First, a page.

Robert J. Reeves P.C.
Attorney Robert J. Reeves has been handling workers compensation cases for over 25 years since graduating law school in 1989. Mr. Reeves is a lifetime member of the Million Dollar Advocates Forum, and has been inducted into the National Trial Lawyers Top 100 and Super Lawyers for South Carolina.* You can reach Mr. Reeves directly by calling 803-554-4157 (mobile) or email firstname.lastname@example.org. He would be honored to discuss your case and makes himself personally available to his clients when they need him. You can reach him during evenings, on weekends, and even holidays if you need some answers.
Former Insurance Defense Lawyer
During his first 7 years in practice, he started his career as an insurance defense attorney representing self-insured employers (Springs Industries, Inc., Bowater, Willamette) and workers compensation insurance carriers. From those years on the “other side,” he learned first hand how insurance companies defend and evaluate claims and what mistakes many plaintiff’s lawyers make in developing and negotiating cases. Mr. Reeves now uses those experiences to “reverse engineer” cases to fight for injured workers and their families. By first focusing on the weaknesses, Mr. Reeves is better able to minimize the defenses and then present the strengths of his client’s case. It is best to deal with defenses early on rather than just try to offset with the better parts of a claim. No case is perfect, and to be effective, your workers compensation attorney will have to deal with both the good and bad aspects. Mr. Reeves has worked here in York County since 1991.
Former Registered Nurse
Mr. Reeves is also a former Registered Nurse (RN) who understands complex injury cases because he has actually treated seriously injured patients. He is able to comfort families and explain medical procedures and what to expect as their loved one recovers. He is also able to communicate effectively with treating doctors as he secures legally necessary “medical causation” evidence establishing the full extent of injury and harm caused from a work-related accident.
The law firm Robert J. Reeves P.C. focuses its practice on three areas: serious personal injury, including workers compensation claims, and helps those clients who need us here in Rock Hill, Fort Mill, and Indian Land. We offer offices for your convenience in York County and Charlotte.
Choosing the right lawyer for you
Before choosing a workers compensation attorney to fight for you and your family, we encourage you to carefully compare different lawyers and firms and look at their actual experience in handling workers compensation claims. There are many lawyers who market for workers comp cases, but very few who actually practice in this area. There are even fewer lawyers who have handled workers compensation claims for over 25 years. Certainly, you can get some recommendations from friends, family members, or even coworkers. Almost everyone knows a lawyer. But remember, while this is a good place to start, you should do your research. The choice of which lawyer or firm to use is critical, and it can be difficult to change firms once the claim is underway. You should even consider meeting with several lawyers to see who gives you the most confidence and also helps you feel the most comfortable. This is a big decision. Make your choice carefully. When considering different firms, we would be honored to have a chance to personally sit down with you and review your particular situation. We will explain the law, review what to expect, and then give you some options. After you know what you are facing, you will be in the best position to decide how to proceed. You will always be in charge of your case and make all the decisions. We will guide you through the process and make recommendations. Then, you decide what is best for you and your family.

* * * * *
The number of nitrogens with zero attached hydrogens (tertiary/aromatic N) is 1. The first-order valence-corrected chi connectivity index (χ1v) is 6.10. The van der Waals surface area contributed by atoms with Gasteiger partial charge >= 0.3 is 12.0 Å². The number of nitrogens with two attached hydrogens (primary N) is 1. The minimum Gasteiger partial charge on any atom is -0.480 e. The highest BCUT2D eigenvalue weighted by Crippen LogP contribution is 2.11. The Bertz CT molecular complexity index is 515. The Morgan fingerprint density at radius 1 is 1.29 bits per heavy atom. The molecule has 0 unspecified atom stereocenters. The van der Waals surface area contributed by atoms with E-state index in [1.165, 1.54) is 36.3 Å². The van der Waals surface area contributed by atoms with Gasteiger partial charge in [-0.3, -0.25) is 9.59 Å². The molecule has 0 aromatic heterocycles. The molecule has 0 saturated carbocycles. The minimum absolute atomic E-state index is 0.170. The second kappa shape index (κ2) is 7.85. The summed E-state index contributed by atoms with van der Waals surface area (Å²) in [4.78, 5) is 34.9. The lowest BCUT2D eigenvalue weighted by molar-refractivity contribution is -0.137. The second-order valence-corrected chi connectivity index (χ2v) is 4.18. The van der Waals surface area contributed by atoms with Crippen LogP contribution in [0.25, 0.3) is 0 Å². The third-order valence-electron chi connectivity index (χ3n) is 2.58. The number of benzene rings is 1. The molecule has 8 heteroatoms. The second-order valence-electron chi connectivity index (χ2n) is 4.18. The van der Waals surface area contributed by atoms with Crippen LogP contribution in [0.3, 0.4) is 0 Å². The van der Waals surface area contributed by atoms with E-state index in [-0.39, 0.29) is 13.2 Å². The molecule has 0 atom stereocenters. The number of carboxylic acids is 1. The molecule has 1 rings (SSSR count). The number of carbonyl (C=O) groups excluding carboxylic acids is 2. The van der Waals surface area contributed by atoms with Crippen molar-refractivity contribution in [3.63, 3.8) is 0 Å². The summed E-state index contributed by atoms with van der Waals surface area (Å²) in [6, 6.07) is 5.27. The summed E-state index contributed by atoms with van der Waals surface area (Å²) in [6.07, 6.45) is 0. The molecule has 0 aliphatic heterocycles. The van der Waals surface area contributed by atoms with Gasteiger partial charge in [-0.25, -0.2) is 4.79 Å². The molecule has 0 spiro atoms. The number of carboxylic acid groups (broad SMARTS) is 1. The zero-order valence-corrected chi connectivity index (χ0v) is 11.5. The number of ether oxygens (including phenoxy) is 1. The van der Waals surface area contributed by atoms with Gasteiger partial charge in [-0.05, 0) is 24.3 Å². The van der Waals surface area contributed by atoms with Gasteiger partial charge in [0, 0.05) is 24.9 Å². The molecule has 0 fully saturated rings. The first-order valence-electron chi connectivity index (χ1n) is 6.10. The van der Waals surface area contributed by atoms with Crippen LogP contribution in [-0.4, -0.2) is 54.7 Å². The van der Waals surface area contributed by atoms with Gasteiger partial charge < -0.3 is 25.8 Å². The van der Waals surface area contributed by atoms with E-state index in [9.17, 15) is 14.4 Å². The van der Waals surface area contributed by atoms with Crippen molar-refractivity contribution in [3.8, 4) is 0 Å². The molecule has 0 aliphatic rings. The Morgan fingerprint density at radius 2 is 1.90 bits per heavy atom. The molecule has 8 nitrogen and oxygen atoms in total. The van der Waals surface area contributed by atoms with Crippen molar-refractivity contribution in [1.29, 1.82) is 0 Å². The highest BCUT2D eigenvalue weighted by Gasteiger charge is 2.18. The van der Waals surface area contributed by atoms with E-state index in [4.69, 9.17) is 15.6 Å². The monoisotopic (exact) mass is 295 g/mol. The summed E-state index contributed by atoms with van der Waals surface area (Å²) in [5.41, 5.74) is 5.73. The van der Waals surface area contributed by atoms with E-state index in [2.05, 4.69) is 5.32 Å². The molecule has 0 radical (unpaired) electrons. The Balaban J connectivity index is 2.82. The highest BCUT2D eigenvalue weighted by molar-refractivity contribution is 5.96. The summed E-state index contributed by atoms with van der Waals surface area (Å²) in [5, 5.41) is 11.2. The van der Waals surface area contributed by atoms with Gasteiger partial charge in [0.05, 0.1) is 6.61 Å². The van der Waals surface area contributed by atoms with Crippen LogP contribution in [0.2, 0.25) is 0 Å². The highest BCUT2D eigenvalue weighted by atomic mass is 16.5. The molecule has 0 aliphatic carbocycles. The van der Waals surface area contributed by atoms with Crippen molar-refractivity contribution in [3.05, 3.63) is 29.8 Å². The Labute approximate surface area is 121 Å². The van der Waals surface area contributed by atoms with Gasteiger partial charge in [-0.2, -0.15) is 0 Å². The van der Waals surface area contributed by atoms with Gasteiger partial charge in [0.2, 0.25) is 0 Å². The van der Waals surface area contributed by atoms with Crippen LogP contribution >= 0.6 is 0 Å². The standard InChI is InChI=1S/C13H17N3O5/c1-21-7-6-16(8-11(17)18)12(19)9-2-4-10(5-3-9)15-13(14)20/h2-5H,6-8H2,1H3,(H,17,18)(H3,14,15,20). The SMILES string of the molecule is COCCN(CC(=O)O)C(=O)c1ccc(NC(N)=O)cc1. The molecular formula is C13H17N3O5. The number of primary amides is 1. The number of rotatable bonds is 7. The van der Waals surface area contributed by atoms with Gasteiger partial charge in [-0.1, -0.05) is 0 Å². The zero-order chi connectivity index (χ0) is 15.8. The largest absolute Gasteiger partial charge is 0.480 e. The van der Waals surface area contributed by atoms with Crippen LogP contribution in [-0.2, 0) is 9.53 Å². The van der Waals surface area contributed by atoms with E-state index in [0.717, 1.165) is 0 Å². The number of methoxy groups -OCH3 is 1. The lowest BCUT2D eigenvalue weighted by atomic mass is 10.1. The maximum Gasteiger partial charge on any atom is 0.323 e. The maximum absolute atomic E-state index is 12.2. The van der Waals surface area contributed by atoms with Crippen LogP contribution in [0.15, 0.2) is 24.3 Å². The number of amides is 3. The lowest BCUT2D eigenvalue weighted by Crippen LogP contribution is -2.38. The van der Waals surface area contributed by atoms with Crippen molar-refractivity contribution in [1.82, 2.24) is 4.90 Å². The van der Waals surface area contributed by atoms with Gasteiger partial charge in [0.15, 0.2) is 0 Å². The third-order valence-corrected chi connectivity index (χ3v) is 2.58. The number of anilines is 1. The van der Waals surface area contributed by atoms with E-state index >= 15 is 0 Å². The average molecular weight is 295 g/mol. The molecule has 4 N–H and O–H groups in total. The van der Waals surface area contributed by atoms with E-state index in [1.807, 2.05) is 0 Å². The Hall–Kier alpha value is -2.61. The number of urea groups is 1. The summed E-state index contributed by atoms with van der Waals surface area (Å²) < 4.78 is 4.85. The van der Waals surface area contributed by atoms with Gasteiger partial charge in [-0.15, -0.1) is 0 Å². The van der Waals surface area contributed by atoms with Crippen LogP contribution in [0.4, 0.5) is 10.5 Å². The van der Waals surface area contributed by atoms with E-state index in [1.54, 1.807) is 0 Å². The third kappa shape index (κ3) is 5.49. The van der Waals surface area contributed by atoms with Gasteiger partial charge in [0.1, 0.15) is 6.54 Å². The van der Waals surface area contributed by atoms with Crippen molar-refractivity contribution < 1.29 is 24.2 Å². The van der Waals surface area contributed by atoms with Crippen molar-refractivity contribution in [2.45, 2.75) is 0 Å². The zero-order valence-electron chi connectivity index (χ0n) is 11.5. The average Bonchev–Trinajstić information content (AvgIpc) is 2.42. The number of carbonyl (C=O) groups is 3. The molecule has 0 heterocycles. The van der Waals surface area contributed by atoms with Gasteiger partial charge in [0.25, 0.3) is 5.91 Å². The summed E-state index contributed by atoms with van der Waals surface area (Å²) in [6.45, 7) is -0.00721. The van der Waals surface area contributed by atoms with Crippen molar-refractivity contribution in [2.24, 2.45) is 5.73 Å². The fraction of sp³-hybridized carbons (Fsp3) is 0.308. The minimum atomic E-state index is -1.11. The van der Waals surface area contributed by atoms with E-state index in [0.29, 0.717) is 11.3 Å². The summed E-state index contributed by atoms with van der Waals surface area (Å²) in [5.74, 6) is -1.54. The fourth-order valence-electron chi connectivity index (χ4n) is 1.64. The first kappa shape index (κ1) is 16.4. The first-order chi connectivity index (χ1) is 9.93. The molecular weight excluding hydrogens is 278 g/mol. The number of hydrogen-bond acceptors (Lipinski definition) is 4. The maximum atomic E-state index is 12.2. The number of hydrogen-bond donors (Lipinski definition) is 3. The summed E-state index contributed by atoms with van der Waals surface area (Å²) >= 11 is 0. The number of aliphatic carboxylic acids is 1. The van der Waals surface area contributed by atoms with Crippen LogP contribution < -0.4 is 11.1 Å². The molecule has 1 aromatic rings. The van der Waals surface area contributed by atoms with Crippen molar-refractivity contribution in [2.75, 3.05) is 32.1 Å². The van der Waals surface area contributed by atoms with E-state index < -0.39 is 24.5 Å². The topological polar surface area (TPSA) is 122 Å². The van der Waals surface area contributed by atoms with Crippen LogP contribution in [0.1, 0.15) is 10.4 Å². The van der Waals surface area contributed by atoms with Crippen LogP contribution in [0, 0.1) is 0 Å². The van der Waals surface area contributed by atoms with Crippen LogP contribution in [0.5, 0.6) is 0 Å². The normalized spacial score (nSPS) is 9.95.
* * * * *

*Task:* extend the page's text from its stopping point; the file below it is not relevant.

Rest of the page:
You need a lawyer on your side
Workers compensation laws were created to help injured workers who get hurt on the job. Fault is not an issue in most cases, but there are different “legal traps” that you must avoid. Many people, and even some lawyers who occasionally practice in this area, erroneously believe workers compensation cases are “easy” and that you may not need an attorney. In relatively minor injury cases, a private consultation may be all that is required and would be very helpful. However, for serious accidents with resulting permanent injuries, you will be taking a real risk by trying to represent yourself and not hiring experienced counsel. As a former South Carolina workers compensation insurance defense lawyer, attorney Robert J. Reeves knows the mistakes inexperienced lawyers often make and has seen the resulting effects their lack of knowledge or preparation can cause. One reason Mr. Reeves stopped defending insurance companies and started helping injured workers and their families was seeing how many cases were lost because “mill firm” lawyers either came to court unprepared or really did not know what they were doing. When a lawyer fails, it is the client who suffers. If you are going to practice in an area, you owe it to the people you represent to do your best and know the law. Insurance companies hire law firms that focus on workers compensation claims to represent their interests. It is important that an injured worker be able to “balance the playing field” by retaining a workers compensation lawyer with similar experience and credentials.
Automobile Accidents On the Job
Workers compensation accident claims while on the road present several legal issues. This area of law can be both confusing and complex and requires an experienced attorney to sort through the various claims and defenses available. The final analysis will determine whether you receive full compensation and from which party or parties. If you drive for a living, you are usually covered under workers compensation laws. But, if you are involved in an automobile accident while “on the clock,” you may or may not be protected. Or, in some situations, you may actually have two (2) potential claims: a workers compensation claim AND a third party claim. Here’s how this works: